If you enjoy this post, please retweet it. Phase 1 | Phase 2 | Phase 3

In an earlier post, I pointed out a few things about the Marvel Cinematic Universe (“MCU”) that I really enjoyed. Since that post, I’ve started to watch the entire MCU in movie-chronological order: Captain America, Captain Marvel, Iron Man, etc., and will continue through the entire MCU that’s on Disney+ or otherwise available to me. This probably excludes the Spider Man movies and the Incredible Hulk.

There’s been so much ink on these topics that it’s rather pointless to try to leave an impression. These will be short observations of the things that either I liked the most about them or suspect many people didn’t really notice. I’m going to avoid most of my major dislikes. There’s no sense in raining on anyone’s parade (including my own). In case you have the time, I found it fun watching these movies knowing where these characters wound up.

Captain America: Civil War

Like all the MCU movies, I liked this one. It wasn’t even close to the bottom of my list, but it doubled down on the ridiculous trope that I mentioned while discussing Ant-Man. I get that the world governments want to have a say in how the Avengers operate, but I find it frustrating and incredulous that people can characterize them as the bad guy because of the damage done.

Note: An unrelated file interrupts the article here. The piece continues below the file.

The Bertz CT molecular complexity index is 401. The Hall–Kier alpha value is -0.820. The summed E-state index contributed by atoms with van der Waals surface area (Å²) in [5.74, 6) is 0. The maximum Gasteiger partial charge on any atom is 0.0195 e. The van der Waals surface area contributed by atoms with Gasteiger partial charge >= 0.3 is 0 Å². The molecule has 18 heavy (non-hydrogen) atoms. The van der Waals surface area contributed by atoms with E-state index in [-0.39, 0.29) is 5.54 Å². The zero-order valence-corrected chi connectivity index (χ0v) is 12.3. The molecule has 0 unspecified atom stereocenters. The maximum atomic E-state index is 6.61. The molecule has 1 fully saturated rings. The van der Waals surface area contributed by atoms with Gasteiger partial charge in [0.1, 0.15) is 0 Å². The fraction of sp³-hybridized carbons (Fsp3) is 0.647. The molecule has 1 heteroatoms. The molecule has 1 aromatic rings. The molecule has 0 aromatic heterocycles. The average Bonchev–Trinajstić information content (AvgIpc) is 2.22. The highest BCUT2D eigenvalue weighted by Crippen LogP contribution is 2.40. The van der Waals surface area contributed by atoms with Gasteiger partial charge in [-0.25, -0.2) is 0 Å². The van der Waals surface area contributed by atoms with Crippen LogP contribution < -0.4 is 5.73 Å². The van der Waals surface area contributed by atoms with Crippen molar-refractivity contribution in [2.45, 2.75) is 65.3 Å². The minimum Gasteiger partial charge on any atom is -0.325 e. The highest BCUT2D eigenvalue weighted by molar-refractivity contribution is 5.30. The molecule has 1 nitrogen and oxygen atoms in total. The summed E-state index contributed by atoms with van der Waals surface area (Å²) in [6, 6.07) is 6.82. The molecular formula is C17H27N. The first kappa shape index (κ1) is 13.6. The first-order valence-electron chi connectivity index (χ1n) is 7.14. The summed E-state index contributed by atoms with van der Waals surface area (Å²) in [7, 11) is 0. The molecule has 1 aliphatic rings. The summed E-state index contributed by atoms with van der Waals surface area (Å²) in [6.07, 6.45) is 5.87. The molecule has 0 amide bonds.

I get that Cap had a 70-year shift, but it’s still weird to fall in love with someone, never really get over her, then knowingly date her niece. It’s better than Leia kissing Luke, but still. . . .

The scene when the cops came to arrest Bucky seemed to be a mix of the Daredevil fight montages and a Jason Bourne car chase.

More foreshadowing: Vision spending time with Wanda.

It made no sense for Cap to shift his arm when he’s trying to hold down the helicopter. Well, not from a physics perspective.